43 people were killed and 16 villages burned down after a "dispute over camel looting" sparked violent clashes.
At least 43 people have been killed in days of fighting between herders in Sudan's western Darfur region, with more than 1,000 homes set on fire.
Omar Abdelkarim, Sudan's humanitarian aid commissioner in West Darfur state, said on Thursday the violence broke out on November 17 between armed Arab herders in the rugged Jebel Moon mountains close to the border with Chad.
"The clashes left more than 43 people dead on both sides," he said. "Around 16 villages have been completely burned down".
West Darfur governor Khamis Abdallah said the violence was sparked by "a dispute over camel looting", and that "military reinforcements have been sent to the area and the situation has stabilised".
Some people have fled west seeking safety across the border to Chad, he added.
Violence over land, access to agriculture or water.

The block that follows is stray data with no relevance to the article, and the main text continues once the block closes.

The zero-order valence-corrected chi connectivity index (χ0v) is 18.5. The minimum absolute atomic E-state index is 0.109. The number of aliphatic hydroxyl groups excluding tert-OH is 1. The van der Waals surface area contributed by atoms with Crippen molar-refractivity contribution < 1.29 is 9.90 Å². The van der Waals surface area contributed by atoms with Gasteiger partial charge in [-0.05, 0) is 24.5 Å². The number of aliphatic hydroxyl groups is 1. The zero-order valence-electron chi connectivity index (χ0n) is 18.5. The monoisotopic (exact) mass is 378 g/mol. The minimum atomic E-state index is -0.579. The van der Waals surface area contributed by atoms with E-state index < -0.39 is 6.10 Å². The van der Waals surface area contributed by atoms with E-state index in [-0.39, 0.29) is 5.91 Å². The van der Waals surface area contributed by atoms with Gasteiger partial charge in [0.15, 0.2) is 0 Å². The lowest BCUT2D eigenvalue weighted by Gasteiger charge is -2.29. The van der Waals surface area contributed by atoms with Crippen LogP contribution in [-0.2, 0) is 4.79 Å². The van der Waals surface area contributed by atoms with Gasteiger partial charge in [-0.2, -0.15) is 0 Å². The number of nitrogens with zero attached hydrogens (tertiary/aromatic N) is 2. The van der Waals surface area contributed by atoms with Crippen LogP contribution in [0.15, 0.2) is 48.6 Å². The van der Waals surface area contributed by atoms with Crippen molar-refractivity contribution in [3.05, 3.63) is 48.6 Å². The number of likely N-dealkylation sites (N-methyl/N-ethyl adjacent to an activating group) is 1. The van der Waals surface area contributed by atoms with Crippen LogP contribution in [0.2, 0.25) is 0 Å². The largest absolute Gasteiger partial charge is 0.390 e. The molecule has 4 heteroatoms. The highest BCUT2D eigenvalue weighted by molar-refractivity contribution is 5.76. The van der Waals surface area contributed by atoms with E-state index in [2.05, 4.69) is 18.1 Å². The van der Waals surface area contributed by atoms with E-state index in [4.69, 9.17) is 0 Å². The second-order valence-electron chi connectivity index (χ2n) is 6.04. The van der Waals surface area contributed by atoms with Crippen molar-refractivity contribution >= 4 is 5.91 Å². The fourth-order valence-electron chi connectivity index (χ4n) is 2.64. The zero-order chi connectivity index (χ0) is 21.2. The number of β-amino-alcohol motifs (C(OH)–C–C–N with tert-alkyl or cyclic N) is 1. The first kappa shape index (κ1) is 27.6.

Darfur was ravaged by a civil war which erupted in 2003, that pitted ethnic minority rebels complaining of discrimination against the Arab-dominated government of Omar al Bashir.
More than 300,000 people died and 2.5 million were displaced, according to the United Nations.
Bashir, who is wanted by the International Criminal Court to face charges of genocide in Darfur, was ousted and jailed in April 2019 following mass protests against his three-decade rule.
While the main conflict in Darfur has subsided, with a peace deal struck with key rebel groups last year, the arid region has remained awash with weapons and violence often erupts over land, access to agriculture or water.
A UN peacekeeping mission wound up in Darfur last year.
The latest clashes come against a backdrop of political turbulence, as Sudan reels from the aftermath of a military coup last month that drew wide international condemnation and sparked mass protests.
On October 25, top general Abdel Fattah al Burhan overthrew the country's post-Bashir transitional government and detained the civilian leadership.
On Sunday, Prime Minister Abdalla Hamdok was freed from effective house arrest and reinstated, after signing a deal with Burhan that was viewed by critics as "whitewashing" the coup.